Agencies with the same level of service, charge property owners up to $2 per $1,000 of assessed property value for a 24-hour fire and EMS response. It is important to remember that a property’s assessed value is lower than (and not the same as) its market value.
South County Fire (SCF) will charge property owners the equivalent rate of $1.51 per $1,000 of assessed value, making it the least costly available option when compared to SRFR’s equitable full-cost system cost model.
For example, the owner of a 2,000 square foot home with an assessed value of $602,000 (considered the average for Mill Creek) would pay South County Fire a total of $909.02. SCF’s amount of $1.51 per $1,000 of assessed value is comprised of a fire levy of $0.93 cents per $1,000, an EMS levy of $0.42 per $1,000, and a fire benefit charge equivalent to $0.16 per $1,000.
Under Snohomish Regional Fire and Rescue’s (SRFR) new equitable full-cost system cost model of approximately $1.76 per $1,000 of assessed property value, the owner of a 2,000 square foot home with an assessed value of $602,000 would pay a total of $1,059.52.
Based on the information provided, the net impact to the average homeowner if annexation were in place would be an additional $379.26 a year ($31.61 a month) to SCF for fire emergency services, compared to an additional $529.76 a year ($44.15 a month) under SRFR’s model.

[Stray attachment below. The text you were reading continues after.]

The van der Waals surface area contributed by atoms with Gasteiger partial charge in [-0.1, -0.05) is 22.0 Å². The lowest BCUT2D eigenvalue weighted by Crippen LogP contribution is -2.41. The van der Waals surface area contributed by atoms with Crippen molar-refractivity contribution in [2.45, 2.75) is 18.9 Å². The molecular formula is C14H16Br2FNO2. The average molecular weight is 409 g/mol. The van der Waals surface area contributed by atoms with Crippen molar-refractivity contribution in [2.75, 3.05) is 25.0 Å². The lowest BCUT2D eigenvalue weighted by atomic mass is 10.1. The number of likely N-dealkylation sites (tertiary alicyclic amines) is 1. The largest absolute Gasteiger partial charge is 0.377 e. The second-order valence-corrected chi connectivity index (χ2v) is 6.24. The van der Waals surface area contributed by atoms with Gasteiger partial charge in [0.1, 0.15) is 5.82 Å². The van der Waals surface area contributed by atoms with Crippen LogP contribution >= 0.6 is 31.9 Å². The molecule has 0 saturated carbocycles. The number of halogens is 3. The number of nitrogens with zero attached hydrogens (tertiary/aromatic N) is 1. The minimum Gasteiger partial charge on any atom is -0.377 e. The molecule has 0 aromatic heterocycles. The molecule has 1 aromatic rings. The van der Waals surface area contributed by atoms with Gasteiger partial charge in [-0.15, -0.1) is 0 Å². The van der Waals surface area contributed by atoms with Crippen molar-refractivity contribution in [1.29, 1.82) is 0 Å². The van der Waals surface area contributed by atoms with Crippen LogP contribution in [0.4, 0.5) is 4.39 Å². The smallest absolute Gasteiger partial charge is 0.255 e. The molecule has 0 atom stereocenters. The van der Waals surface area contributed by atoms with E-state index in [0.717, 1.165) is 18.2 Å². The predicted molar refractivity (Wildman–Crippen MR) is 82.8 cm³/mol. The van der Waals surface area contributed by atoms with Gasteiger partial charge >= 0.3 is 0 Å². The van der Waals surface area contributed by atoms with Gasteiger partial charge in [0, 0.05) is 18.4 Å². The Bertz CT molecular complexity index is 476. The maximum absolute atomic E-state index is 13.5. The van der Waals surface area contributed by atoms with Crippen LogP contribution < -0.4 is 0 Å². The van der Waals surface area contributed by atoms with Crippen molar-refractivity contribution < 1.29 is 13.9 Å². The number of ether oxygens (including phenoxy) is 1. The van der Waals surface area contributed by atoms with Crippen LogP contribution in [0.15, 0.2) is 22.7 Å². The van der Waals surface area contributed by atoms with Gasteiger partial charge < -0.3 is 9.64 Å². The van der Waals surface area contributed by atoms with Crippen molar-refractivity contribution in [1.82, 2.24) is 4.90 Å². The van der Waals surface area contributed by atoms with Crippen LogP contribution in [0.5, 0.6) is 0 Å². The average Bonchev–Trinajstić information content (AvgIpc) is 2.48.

However, the approximate $1.76 per $1,000 of assessed property value stated by the City for SRFR’s parity rate could go as high as $2 per $1,000 of assessed property value when compared to other agencies. Therefore, the unknown risk to the owner of a 2,000 square foot home with an assessed value of $602,000 can be up to an additional $674.24.
Based on the information provided, the city affirms that the known increase with SCF of 72% in total cost to a Mill Creek homeowner is less than the estimated 100% to 127% increase for fire emergency services if annexation is not approved on the April 26th Special Election.
“We are grateful to Mill Creek voters who recognize the importance of protecting the level and quality of emergency services we receive and require,” Mike Todd, Public Works and Development Services for the City of Mill Creek, told the Lynnwood Times.
About South County Fire
South Snohomish County Fire & Rescue Regional Fire Authority (South County Fire) is a regional fire authority providing fire and life safety services to approximately 270,000 people in unincorporated southwest Snohomish County and the city of Lynnwood. It also serves the cities of Brier, Mountlake Terrace and Edmonds through three different contracts for service. South County Fire responded to 30,320 calls in 2021, 85% of which were for emergency medical service. More information on South County Fire can be found at www.southsnofire.org.